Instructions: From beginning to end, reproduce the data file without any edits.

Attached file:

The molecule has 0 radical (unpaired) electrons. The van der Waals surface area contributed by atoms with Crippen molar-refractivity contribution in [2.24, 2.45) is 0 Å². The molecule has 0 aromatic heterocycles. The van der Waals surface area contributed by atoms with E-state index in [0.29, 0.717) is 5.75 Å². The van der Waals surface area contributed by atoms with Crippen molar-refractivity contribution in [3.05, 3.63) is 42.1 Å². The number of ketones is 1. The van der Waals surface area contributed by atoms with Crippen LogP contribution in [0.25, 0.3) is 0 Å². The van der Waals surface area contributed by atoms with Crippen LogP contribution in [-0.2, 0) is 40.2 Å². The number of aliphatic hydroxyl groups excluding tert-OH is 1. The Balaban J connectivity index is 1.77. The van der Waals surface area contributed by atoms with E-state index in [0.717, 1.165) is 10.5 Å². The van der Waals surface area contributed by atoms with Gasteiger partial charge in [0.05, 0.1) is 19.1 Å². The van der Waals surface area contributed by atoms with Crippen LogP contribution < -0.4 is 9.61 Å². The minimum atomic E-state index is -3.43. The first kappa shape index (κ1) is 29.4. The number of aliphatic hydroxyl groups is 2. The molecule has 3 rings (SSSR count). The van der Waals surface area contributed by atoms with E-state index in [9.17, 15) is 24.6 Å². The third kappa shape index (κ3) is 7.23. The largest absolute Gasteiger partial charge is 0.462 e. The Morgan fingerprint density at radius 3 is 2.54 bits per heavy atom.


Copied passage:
The molecule has 0 radical (unpaired) electrons. The van der Waals surface area contributed by atoms with Crippen molar-refractivity contribution in [2.24, 2.45) is 0 Å². The molecule has 0 aromatic heterocycles. The van der Waals surface area contributed by atoms with E-state index in [0.29, 0.717) is 5.75 Å². The van der Waals surface area contributed by atoms with Crippen molar-refractivity contribution in [3.05, 3.63) is 42.1 Å². The number of ketones is 1. The van der Waals surface area contributed by atoms with Crippen LogP contribution in [0.25, 0.3) is 0 Å². The van der Waals surface area contributed by atoms with Crippen LogP contribution in [-0.2, 0) is 40.2 Å². The number of aliphatic hydroxyl groups excluding tert-OH is 1. The Balaban J connectivity index is 1.77. The van der Waals surface area contributed by atoms with E-state index in [0.717, 1.165) is 10.5 Å². The van der Waals surface area contributed by atoms with Gasteiger partial charge in [0.05, 0.1) is 19.1 Å². The van der Waals surface area contributed by atoms with Crippen LogP contribution < -0.4 is 9.61 Å². The minimum atomic E-state index is -3.43. The first kappa shape index (κ1) is 29.4. The number of aliphatic hydroxyl groups is 2. The molecule has 3 rings (SSSR count). The van der Waals surface area contributed by atoms with E-state index in [9.17, 15) is 24.6 Å². The third kappa shape index (κ3) is 7.23. The largest absolute Gasteiger partial charge is 0.462 e. The Morgan fingerprint density at radius 3 is 2.54 bits per heavy atom.